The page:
Pre-exercise carbohydrate ingestion: effect of the glycemic index on endurance exercise performance. Med. Sci. Sports Exerc., Vol. 30, No. 6, pp. 844-849, 1998.
Purpose: This study aimed to examine the effect of glycemic index of pre-exercise carbohydrate (CHO) ingestion on exercise metabolism and performance.
Methods: Eight endurance trained men ingested a high glycemic index (HGI), low glycemic index (LGI), or a placebo (CON) meal 45 min before exercise and then cycled for 50 min at 67% V˙O2max. Subjects subsequently performed a 15-min self-paced performance ride in which total work (kJ) was recorded.
Results: Plasma glucose concentrations were higher (P < 0.01) after ingestion in HGI compared with LGI and CON (7.53 ± 0.64 vs 5.55 ± 0.21 and 4.65 ± 0.14 mmol·L−1 for HGI, LGI, and CON, respectively, 30 min postprandial; mean ± SE) but declined at the onset of exercise and were lower (P < 0.01) compared with LGI and CON (4.03 ± 0.31 vs 4.64 ± 0.24 and 5.09 ± 0.16 mmol·L−1 for HGI, LGI, and CON respectively; mean ± SE) at 10 min of exercise. Plasma glucose remained depressed (P < 0.01) until 30 min into exercise in HGI compared with other trials. Plasma insulin concentrations were higher (P < 0.01) following ingestion during rest and exercise in HGI compared with LGI and CON. Plasma FFA concentrations were lower (P < 0.05) following ingestion in HGI and LGI compared with CON and higher (P < 0.05) in LGI compared with HGI at the start and end of exercise. RER and CHO oxidation was higher (P < 0.01) in HGI compared with LGI and CON during submaximal exercise. There were no differences in work output during the performance cycle.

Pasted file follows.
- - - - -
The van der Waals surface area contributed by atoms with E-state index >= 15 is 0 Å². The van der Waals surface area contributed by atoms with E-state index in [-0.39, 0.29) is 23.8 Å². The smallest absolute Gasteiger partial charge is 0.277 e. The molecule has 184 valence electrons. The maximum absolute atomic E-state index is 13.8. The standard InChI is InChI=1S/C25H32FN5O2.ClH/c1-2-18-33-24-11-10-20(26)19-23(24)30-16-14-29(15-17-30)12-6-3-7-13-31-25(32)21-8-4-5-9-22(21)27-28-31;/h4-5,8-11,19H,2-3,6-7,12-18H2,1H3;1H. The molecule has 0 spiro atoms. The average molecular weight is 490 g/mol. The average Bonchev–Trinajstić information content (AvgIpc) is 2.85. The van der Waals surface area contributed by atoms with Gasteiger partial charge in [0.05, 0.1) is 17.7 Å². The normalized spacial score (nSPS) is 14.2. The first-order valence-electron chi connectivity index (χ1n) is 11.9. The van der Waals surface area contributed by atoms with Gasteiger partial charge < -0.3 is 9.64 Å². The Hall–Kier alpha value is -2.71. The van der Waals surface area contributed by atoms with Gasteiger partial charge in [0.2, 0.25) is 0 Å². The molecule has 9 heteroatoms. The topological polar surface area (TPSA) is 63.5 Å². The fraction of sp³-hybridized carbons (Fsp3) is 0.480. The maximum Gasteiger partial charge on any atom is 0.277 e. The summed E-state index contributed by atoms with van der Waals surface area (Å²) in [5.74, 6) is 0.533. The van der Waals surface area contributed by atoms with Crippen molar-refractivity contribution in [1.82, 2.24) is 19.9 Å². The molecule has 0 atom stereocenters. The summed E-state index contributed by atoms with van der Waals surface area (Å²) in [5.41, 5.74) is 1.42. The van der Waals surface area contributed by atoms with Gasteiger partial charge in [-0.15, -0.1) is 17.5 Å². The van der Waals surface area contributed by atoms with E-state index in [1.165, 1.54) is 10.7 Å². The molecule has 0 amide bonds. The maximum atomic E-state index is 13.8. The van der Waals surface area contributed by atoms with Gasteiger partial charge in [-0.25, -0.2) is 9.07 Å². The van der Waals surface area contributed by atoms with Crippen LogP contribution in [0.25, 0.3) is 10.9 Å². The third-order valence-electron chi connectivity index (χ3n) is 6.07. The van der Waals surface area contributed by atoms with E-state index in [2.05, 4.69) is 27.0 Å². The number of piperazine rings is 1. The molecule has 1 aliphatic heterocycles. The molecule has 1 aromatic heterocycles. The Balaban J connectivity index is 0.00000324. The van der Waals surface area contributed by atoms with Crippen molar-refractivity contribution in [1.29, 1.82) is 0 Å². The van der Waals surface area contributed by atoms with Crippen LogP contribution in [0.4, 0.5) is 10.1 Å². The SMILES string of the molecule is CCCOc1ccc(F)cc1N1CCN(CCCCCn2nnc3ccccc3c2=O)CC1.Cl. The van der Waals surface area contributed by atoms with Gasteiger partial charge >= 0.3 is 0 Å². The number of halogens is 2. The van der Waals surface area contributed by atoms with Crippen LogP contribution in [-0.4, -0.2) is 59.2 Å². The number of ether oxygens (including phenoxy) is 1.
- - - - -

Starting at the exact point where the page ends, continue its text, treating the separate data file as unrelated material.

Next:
Conclusions: These data indicate that pre-exercise CHO feedings with varying glycemic indexes do not affect exercise performance following short term submaximal exercise despite alterations in metabolism.
Department of Physical Education and Recreation, Victoria University of Technology, Footscray, 3001; Exercise Physiology and Metabolism Laboratory, Department of Physiology, The University of Melbourne, Parkville, 3052, AUSTRALIA
Submitted for publication March 1996.
Accepted for publication September 1997.
The authors acknowledge the contribution of Associate Professor Michael Carey for the generous use of the Exercise Metabolism Laboratory. The authors also acknowledge the technical assistance of Ian Fairweather, Danny Rutar, Sally Clark, Jo Parkin, and Steve Fraser.
Address for correspondence: Dr. Mark. A. Febbraio, Department of Physiology, The University of Melbourne, Parkville, 3052, Australia. E-mail: firstname.lastname@example.org.